Forming the right job search strategy is always a tough one – and while my LinkedIn post only scratched the surface of what I wanted to cover, I’d like to share what I’ve learned on my journey in detail here. Especially with those that may be struggling to secure a job in this pandemic.
I wanted to offer another perspective, additional insight, or at the very least some confirmation that you are on the right track. I hope that what I learned below on my journey can make yours an easier one.
The word “Ikigai” is a concept I tend to reflect on when coming across obstacles in life. It refers to “having a direction or purpose in life, that which makes one’s life worthwhile, and towards which an individual takes spontaneous and willing actions giving them satisfaction and a sense of meaning to life“.
My former senior manager suggested 3 questions I ask myself:
Applying the concept of ikigai and backlog grooming methodologies, I wrote down all my motivations. The next step was to prioritize each motivation based on several internal factors that hold different weights. Once the exercise was completed, the list provided me a clear vision on what I was seeking in my next role.
“Storytelling is a method that’s evolved to help package information about who we are, how we survive, what we care about and spread those ideas through time and space” — Liz Neeley, the Executive Director of Story Collider.
Incorporating Liz’s statement into my own life, I’ve learned to not just tell a story, but tell your best story. “Can you tell me a little about yourself?” is a question I’ve heard over and over during multiple interview phases. As my application season was coming to a close and a few phone screenings were left, one recruiter stated, “Wow that sounded rehearsed and you pretty much answered all my other questions” While practice makes perfect, the importance of personalized narrative will get the recruiter, the hiring manager, and the panelists on your side.
Storytelling is about being seen for the totality of who you are and I believe each and everyone of us deserved to be known for your full self. Check out my favorite podcast episode on Shortwave.
I cannot stress enough that none of us can make it alone. You can call me anything you want, but don’t ever, ever call me a self-made man.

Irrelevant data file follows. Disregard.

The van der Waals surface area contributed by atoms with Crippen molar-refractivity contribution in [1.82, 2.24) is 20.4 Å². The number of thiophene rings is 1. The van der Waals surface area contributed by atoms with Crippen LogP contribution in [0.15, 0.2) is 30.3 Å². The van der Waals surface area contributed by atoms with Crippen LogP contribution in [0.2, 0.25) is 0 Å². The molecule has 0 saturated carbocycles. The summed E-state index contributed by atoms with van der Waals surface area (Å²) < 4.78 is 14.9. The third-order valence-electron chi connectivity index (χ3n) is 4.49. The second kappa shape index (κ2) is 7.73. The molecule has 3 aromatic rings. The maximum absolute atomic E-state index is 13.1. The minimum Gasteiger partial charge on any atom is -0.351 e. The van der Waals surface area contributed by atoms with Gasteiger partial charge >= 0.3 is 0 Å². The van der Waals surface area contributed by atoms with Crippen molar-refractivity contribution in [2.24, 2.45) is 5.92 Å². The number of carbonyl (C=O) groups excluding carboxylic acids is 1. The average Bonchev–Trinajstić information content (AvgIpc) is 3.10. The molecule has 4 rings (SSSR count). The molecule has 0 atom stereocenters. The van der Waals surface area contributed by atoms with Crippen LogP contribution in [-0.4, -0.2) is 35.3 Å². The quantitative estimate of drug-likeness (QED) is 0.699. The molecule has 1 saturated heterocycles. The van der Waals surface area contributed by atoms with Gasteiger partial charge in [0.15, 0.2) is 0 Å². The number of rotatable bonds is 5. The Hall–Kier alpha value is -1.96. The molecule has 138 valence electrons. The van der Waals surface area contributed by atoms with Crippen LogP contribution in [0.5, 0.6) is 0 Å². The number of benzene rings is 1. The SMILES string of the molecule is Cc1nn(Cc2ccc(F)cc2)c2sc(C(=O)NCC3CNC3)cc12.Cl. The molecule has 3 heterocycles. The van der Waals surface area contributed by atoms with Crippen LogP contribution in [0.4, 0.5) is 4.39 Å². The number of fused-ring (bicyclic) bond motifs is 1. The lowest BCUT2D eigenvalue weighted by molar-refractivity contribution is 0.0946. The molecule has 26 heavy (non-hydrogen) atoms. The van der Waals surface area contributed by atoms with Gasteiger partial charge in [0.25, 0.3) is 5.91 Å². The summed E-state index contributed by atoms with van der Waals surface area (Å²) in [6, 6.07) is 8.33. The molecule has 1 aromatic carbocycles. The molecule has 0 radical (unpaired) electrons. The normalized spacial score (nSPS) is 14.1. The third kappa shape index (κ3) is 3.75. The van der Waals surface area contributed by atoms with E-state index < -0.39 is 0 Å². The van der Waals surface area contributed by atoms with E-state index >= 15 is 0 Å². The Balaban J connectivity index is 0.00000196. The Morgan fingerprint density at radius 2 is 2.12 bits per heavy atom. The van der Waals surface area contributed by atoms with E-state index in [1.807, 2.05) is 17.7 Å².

All of my wins and successes can be traced back to all the people I have met along my professional journey. I’ve been fortunate to be surrounded by an incredible support system from personal relationships to professional. Including my significant other, parents, mentors, managers, colleagues, and my phenomenal team at Engineered Careers. Not only do they expect the best from me, but in return want the best for my future.
All in all, surround yourself with people that want you to succeed and want you to win.
I tried to understand my search thoroughly by analyzing the results from my labor. Here are some questions I asked myself:
Asking myself the questions above allowed me to make decisions on what I needed to change in my job search strategy including my resume, cover letter, and LinkedIn profile.
Here’s also a few extra resources that have helped me along the way:
It’s the actions that come from that failure that matters. If you care about investing in your future deeply, you will hear no, you will receive hundreds of rejection letters, people will turn you away. Despite all these barriers, I cannot express how important it is to ask for help.
Beyond help, remain curious, persistent, and disciplined because motivation is temporary!
I hope my words will offer affirmations and discoveries that can be leveraged in your job search strategy. Let’s continue to support our colleagues and help each other connect the dots! 🙌
– Ryan Meach (CIO)